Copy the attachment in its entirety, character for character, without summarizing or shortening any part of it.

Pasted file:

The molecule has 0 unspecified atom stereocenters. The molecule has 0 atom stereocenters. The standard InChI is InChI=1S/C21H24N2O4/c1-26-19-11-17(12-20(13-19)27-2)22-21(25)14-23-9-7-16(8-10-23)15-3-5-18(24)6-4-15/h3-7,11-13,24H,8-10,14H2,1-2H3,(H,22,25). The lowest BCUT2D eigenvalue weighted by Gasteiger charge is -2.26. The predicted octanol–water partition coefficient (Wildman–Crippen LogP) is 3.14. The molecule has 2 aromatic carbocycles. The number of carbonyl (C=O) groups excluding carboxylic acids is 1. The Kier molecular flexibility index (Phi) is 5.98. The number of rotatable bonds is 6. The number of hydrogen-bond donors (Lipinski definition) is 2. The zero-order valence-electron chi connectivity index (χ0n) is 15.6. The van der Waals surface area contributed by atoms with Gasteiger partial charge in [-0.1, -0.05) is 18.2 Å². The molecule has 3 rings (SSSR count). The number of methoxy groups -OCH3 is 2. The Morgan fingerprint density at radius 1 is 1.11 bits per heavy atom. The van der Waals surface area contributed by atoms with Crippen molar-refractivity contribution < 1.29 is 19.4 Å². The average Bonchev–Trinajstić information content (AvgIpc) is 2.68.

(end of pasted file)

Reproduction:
The molecule has 0 unspecified atom stereocenters. The molecule has 0 atom stereocenters. The standard InChI is InChI=1S/C21H24N2O4/c1-26-19-11-17(12-20(13-19)27-2)22-21(25)14-23-9-7-16(8-10-23)15-3-5-18(24)6-4-15/h3-7,11-13,24H,8-10,14H2,1-2H3,(H,22,25). The lowest BCUT2D eigenvalue weighted by Gasteiger charge is -2.26. The predicted octanol–water partition coefficient (Wildman–Crippen LogP) is 3.14. The molecule has 2 aromatic carbocycles. The number of carbonyl (C=O) groups excluding carboxylic acids is 1. The Kier molecular flexibility index (Phi) is 5.98. The number of rotatable bonds is 6. The number of hydrogen-bond donors (Lipinski definition) is 2. The zero-order valence-electron chi connectivity index (χ0n) is 15.6. The van der Waals surface area contributed by atoms with Gasteiger partial charge in [-0.1, -0.05) is 18.2 Å². The molecule has 3 rings (SSSR count). The number of methoxy groups -OCH3 is 2. The Morgan fingerprint density at radius 1 is 1.11 bits per heavy atom. The van der Waals surface area contributed by atoms with Crippen molar-refractivity contribution < 1.29 is 19.4 Å². The average Bonchev–Trinajstić information content (AvgIpc) is 2.68.